10 « Will not be otherwise minded,” will beware of this leaven, so as not to be put into a ferment, nor shaken in your liberty, which you ought to stand fast in; and to secure it, I doubt not, (such confidence I have in you) will with one accord cast out him that troubles you. For, as for me, you may be sure I am not for circumcision, in that the jews continue to persecute me. This is evidently his meaning, though not spoken out, but managed warily, with a very skilful and moving insinuation. For, as he says of himself, chap. iv. 20, he knew not, at that distance, what temper they were in. VOL.VIII.
TEXT. 11 And I, brethren, if I yet preach circumcision, why do I get suffer
persecution ? then is the offence of the cross ceased. 12 I would they were even cut off, which trouble you. 13 For, brethren, ye have been called unto liberty.
fall under the censure he deserves for it, whoever he 11 be. But as for me, brethren, if I, at last, am become
a preacher of circumcision, why am I yet persecuted"?
the gospel', in relying solely on a crucified Saviour for 12 salvation, is removed. But I am of another mind, and
wish that they may be cut off, who trouble you about 13 this matter, and they shall be cut off. For, brethren, ye have been called by me unto liberty.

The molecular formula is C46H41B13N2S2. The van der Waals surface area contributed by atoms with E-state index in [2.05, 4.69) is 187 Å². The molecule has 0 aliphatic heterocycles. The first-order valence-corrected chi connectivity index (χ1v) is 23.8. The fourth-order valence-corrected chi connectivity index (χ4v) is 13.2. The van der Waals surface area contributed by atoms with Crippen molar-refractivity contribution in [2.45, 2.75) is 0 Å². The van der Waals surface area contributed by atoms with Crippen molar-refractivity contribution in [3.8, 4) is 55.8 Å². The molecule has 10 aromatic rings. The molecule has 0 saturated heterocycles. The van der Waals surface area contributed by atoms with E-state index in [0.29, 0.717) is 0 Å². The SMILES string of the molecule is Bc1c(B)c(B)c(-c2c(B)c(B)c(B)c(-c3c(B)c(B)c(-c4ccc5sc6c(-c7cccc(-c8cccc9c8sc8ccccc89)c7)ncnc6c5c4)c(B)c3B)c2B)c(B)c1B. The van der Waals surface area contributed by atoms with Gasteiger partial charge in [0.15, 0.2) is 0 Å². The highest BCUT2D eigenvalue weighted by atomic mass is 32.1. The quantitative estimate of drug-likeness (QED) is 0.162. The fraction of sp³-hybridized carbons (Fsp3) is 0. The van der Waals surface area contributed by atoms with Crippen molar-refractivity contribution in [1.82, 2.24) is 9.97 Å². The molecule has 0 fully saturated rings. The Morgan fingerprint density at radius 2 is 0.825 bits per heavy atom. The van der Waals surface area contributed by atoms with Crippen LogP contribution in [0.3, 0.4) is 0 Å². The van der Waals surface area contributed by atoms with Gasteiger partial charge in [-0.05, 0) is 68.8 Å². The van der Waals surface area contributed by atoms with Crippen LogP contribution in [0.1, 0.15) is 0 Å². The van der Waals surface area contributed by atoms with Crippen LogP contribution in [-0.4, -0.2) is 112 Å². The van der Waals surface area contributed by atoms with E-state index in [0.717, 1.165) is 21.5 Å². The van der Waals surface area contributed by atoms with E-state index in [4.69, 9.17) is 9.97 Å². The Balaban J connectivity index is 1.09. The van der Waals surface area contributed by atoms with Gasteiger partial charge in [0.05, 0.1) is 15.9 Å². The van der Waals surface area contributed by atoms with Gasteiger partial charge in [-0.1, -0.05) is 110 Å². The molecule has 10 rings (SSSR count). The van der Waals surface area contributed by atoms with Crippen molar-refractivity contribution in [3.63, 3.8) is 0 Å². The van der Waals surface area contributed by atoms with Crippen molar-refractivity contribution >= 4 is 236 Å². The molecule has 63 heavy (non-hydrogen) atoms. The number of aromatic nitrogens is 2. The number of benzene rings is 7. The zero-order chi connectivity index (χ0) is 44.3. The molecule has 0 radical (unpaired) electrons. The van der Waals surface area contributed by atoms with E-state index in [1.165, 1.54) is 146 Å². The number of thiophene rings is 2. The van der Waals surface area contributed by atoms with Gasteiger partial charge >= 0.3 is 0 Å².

NOTES, ' Kpõna. Judgment, seems here to mean expulsion by a church.censure; see ver. 12 We shall be the more inclined to this, if we consider that the apostle uses the same argument of "a little leaven leaveneth the whole lump," i Cor. v. 6. where he would persuade the corinthians to purge out the fornicator.
11 k Persecution. The persecution St. Paul was still under, was a convincing argument that he was not for circumcision, and subjection to the law; for it was from the jews, upon that account, that, at this tiine, rose all the persecurion, which the christians suffered ; as may be seen through all the history of the Acts. Nor are there wanting clear footsteps of it, in several places of this epistle, besides this here, as chap. ii. 4. and vi. 12.
12 ! Offence of the cross, see chap. vi. 12–14,